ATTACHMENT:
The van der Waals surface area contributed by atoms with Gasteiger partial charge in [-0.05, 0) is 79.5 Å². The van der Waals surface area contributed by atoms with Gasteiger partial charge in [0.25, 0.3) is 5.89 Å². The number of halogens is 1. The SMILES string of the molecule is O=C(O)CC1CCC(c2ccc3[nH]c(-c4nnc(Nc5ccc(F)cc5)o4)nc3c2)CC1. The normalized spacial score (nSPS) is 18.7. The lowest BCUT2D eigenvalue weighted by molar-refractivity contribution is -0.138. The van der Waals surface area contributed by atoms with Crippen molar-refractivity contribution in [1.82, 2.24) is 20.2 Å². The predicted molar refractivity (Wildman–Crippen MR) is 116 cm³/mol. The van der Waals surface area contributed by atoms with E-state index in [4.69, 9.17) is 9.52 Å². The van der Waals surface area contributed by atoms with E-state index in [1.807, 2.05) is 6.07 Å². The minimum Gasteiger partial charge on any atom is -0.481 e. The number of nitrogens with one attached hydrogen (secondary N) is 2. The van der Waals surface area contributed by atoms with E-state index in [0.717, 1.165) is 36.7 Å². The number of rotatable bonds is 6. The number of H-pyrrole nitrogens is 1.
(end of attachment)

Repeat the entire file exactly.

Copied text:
The van der Waals surface area contributed by atoms with Gasteiger partial charge in [-0.05, 0) is 79.5 Å². The van der Waals surface area contributed by atoms with Gasteiger partial charge in [0.25, 0.3) is 5.89 Å². The number of halogens is 1. The SMILES string of the molecule is O=C(O)CC1CCC(c2ccc3[nH]c(-c4nnc(Nc5ccc(F)cc5)o4)nc3c2)CC1. The normalized spacial score (nSPS) is 18.7. The lowest BCUT2D eigenvalue weighted by molar-refractivity contribution is -0.138. The van der Waals surface area contributed by atoms with Crippen molar-refractivity contribution in [1.82, 2.24) is 20.2 Å². The predicted molar refractivity (Wildman–Crippen MR) is 116 cm³/mol. The van der Waals surface area contributed by atoms with E-state index in [4.69, 9.17) is 9.52 Å². The van der Waals surface area contributed by atoms with E-state index in [1.807, 2.05) is 6.07 Å². The minimum Gasteiger partial charge on any atom is -0.481 e. The number of nitrogens with one attached hydrogen (secondary N) is 2. The van der Waals surface area contributed by atoms with E-state index in [0.717, 1.165) is 36.7 Å². The number of rotatable bonds is 6. The number of H-pyrrole nitrogens is 1.